CALIFORNIA | LOCAL
June 6, 2008 |
Matthew J. Bruccoli, 76, a University of South Carolina English professor who wrote and edited about two dozen books on author F. Scott Fitzgerald, died Wednesday of a brain tumor at his home in Columbia, S.C. Bruccoli taught at the university for almost 40 years and was the Emily Brown Jefferies distinguished professor emeritus. He was best known for his authoritative works on Fitzgerald, including "Some Sort of Epic Grandeur: The Life of F. Scott Fitzgerald" (1981) and "Scott and Ernest: The Fitzgerald-Hemingway Friendship" (1978)
December 31, 2004 |
Actor-director Frank Galati tells the quintessential John Logan anecdote. "His home in Evanston was gorgeous, an immense, yellow brick villa with a capacious garden," Galati says. "You walked up these broad stone stairs onto a terrace and into rooms with Minimalist decor and exquisite art objects. "But, as you gazed down a long, long corridor, there, at the end, stood a giant, life-size statue of the Alien." Logan to a T: elegant, tasteful, history conscious, slightly mischievous and increasingly a player in Hollywood.
April 14, 2002 |
"Who knows?" replied Lou Piniella, knowing there is no real answer. The Seattle Mariners' manager was sitting in his clubhouse office at Edison Field on a midweek afternoon, thinking about what once was, who Ken Griffey Jr. once was. He said he is pulling for his former center fielder to regain his incomparable form but wonders if the injuries that have impaired Griffey's talent--and dimmed his infectious persona--in each of the last two years might...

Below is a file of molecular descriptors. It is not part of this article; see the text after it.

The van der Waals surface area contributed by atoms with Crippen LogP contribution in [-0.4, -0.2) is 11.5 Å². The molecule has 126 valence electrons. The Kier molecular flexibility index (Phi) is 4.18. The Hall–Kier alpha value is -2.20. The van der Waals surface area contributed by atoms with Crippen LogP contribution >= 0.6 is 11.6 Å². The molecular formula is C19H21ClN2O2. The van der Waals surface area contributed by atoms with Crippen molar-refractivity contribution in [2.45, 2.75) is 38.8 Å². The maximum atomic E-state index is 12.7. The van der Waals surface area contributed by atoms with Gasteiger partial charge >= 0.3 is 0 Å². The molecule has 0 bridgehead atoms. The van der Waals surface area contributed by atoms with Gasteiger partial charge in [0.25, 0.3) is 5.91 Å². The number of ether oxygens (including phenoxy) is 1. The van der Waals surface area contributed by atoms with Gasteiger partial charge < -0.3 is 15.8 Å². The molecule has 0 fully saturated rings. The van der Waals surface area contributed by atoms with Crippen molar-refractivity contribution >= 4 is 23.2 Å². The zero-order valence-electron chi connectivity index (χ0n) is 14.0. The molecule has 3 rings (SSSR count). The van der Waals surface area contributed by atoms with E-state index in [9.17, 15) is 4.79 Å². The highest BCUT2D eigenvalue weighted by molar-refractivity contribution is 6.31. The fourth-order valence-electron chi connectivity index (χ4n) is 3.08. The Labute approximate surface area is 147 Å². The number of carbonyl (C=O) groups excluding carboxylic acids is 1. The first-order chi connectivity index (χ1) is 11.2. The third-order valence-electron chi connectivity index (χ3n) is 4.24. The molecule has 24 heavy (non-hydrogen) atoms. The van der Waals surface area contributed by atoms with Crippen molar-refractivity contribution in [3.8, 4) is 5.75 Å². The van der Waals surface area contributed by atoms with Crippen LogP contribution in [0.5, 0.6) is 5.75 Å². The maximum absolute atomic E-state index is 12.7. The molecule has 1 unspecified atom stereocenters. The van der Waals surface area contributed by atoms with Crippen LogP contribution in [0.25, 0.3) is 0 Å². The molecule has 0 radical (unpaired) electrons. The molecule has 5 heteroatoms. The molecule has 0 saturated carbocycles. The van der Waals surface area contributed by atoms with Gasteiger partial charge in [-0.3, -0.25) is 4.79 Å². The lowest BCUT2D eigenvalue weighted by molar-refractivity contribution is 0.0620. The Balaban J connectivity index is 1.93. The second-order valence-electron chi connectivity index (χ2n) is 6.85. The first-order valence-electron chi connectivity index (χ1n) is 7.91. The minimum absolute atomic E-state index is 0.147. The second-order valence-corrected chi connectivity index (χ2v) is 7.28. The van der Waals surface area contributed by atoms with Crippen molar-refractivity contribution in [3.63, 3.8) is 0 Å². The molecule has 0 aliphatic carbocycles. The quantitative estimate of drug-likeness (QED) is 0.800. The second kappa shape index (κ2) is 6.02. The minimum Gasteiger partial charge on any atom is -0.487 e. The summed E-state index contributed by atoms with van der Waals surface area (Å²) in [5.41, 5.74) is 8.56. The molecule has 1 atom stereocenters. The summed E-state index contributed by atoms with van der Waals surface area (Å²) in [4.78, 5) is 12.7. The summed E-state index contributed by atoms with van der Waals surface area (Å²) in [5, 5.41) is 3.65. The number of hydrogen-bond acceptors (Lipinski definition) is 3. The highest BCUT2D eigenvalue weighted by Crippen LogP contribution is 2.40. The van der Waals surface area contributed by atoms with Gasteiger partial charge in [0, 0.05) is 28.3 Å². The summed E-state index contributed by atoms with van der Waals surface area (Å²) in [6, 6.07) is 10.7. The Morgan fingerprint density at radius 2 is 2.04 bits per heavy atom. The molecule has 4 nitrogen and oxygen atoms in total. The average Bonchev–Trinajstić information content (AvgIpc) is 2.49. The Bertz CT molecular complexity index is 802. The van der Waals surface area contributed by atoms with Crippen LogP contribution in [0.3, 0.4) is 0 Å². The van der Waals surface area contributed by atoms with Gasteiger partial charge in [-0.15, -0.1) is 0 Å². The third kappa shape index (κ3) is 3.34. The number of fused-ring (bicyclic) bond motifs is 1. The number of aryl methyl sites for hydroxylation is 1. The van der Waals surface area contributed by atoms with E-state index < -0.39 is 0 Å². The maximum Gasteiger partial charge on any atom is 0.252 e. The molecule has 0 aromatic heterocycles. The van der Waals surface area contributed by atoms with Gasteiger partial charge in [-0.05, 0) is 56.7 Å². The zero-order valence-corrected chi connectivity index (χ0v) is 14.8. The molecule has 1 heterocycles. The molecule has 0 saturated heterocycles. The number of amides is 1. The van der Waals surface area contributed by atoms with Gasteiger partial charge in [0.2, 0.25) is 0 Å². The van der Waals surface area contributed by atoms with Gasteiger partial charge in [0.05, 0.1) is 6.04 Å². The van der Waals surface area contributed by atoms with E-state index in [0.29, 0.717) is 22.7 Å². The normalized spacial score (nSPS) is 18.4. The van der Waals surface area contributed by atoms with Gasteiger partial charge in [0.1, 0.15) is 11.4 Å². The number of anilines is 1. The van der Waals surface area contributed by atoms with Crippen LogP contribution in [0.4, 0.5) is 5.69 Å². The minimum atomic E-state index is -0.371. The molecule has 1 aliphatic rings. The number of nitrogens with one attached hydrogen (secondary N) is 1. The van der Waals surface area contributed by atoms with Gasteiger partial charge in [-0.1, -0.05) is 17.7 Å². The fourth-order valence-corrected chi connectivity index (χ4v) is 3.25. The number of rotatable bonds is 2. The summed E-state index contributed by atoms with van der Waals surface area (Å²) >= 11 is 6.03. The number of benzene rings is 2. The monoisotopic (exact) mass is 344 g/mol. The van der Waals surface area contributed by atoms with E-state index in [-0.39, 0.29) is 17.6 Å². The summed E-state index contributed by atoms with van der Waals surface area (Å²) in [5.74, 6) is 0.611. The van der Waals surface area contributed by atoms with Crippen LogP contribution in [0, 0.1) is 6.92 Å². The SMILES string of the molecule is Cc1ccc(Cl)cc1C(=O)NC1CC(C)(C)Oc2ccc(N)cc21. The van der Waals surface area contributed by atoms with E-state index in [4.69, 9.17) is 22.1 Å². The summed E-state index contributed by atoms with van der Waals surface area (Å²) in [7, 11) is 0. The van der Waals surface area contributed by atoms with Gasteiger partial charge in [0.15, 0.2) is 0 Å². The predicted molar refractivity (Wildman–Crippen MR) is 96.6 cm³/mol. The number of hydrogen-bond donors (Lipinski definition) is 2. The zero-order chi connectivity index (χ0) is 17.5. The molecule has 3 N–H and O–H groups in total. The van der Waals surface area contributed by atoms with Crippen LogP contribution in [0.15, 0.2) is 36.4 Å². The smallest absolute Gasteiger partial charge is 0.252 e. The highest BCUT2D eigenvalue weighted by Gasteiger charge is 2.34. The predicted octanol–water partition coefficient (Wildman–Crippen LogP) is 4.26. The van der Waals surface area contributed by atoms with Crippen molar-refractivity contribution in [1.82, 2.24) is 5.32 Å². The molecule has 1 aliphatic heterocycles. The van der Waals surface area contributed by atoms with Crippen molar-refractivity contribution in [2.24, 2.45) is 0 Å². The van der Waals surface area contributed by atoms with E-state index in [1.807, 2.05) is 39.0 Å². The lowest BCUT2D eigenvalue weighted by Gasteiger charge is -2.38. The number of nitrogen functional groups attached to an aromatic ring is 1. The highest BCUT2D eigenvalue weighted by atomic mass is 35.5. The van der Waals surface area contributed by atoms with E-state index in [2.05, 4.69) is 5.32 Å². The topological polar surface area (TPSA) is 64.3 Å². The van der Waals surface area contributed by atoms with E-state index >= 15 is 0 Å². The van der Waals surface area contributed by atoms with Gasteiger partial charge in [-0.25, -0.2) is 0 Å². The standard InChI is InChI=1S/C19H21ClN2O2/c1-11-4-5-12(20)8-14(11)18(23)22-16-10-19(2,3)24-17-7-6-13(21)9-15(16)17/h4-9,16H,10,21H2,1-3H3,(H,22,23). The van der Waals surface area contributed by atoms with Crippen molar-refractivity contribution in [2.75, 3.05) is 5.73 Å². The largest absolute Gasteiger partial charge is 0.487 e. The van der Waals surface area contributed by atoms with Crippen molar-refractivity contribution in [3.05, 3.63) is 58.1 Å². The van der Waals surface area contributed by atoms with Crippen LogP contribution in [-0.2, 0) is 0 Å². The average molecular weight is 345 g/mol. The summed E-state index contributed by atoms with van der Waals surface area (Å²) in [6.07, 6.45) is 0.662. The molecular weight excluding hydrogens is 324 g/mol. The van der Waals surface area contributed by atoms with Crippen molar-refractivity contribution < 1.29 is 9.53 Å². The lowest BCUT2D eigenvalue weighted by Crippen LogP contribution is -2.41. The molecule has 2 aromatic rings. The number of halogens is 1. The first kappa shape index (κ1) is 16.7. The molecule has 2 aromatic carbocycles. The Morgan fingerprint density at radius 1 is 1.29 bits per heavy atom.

October 10, 2000 |
There is a lot going on between the two greatly separated covers of "O Lost: A Story of the Buried Life" (University of South Carolina Press), the first draft of Thomas Wolfe's first novel, "Look Homeward, Angel." In this 736-page book, there are 60,000 more of Wolfe's words, lovingly restored by literary scholars Arlyn and Matthew J. Bruccoli, who are given the unusual frontispiece credit "text established by." There are also pictures of the author, his family and his Asheville, N.C.
October 8, 2000 |
One dull gray morning in Manhattan in the 1930s, ThomasWolfe left his tiny 1st Avenue apartment to head downtown, sharing the elevator with a woman and her unruly German shepherd. The dog kept straining at him until her grip broke, then leaped up and planted his paws flat on the chest of the tall and disheveled 6-foot, 6-inch writer with piercing eyes, a sudden celebrity then being assailed all over New York for his notorious first novel, 1929's "Look Homeward, Angel." "Wolfe!
CALIFORNIA | LOCAL
August 16, 2000
Michael Ventura's thoughtful piece on the ever-changing nature of Los Angeles (Opinion, Aug. 13) portrays "a city that won't stay fixed and can't be defined." This recalls a description penned by novelist Thomas Wolfe in the 1930s not of a city but of an entire nation: "Perhaps this is our strange and haunting paradox here in America, that we are fixed and certain only when we are in movement." Any way you slice it, Los Angeles and America continue to move and change. That's how we came to be what we are today.